For these complex materials to be understood and optimised with respect to their mechanical response, reliable computer models based on rigorous mathematical mechanical analysis are needed and may open the way for new applications.

### Publications

Lee C
(2017)

*Strain smoothing for compressible and nearly-incompressible finite elasticity*in Computers & Structures
Mihai L
(2017)

*A Microstructure-Based Hyperelastic Model for Open-Cell Solids*in SIAM Journal on Applied Mathematics
Mihai L
(2016)

*Guaranteed Upper and Lower Bounds on the Uniform Load of Contact Problems in Elasticity*in SIAM Journal on Applied Mathematics
Mihai L
(2017)

*Hyperelastic bodies under homogeneous Cauchy stress induced by non-homogeneous finite deformations*in International Journal of Non-Linear Mechanics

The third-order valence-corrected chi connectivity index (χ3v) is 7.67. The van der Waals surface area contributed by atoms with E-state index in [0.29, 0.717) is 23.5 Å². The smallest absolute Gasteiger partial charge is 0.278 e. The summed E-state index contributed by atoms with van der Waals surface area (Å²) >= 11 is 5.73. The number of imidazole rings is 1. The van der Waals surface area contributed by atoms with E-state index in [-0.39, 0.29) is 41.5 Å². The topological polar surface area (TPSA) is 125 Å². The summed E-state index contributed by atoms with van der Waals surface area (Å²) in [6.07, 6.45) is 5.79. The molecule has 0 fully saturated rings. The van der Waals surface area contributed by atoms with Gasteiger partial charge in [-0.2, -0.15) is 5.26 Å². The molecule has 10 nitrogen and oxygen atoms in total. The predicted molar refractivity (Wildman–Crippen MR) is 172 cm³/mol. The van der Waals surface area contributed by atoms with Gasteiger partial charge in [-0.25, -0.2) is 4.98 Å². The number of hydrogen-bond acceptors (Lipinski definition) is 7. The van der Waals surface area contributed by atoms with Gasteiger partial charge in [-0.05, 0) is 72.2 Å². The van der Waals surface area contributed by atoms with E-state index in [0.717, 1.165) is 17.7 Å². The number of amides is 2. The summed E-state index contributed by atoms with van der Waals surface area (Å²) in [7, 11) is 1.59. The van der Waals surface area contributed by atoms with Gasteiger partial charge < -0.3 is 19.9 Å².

Mihai L
(2017)

*Hyperelastic bodies under homogeneous Cauchy stress induced by three-dimensional non-homogeneous deformations*in Mathematics and Mechanics of Solids
Mihai L
(2017)

*A family of hyperelastic models for human brain tissue*in Journal of the Mechanics and Physics of Solids
Mihai L
(2015)

*Paws, pads and plants: the enhanced elasticity of cell-filled load-bearing structures*in Proceedings of the Royal Society A: Mathematical, Physical and Engineering Sciences
Mihai LA
(2015)

*A comparison of hyperelastic constitutive models applicable to brain and fat tissues.*in Journal of the Royal Society, Interface
Mihai LA
(2018)

*Stochastic isotropic hyperelastic materials: constitutive calibration and model selection.*in Proceedings. Mathematical, physical, and engineering sciences
Mihai LA
(2017)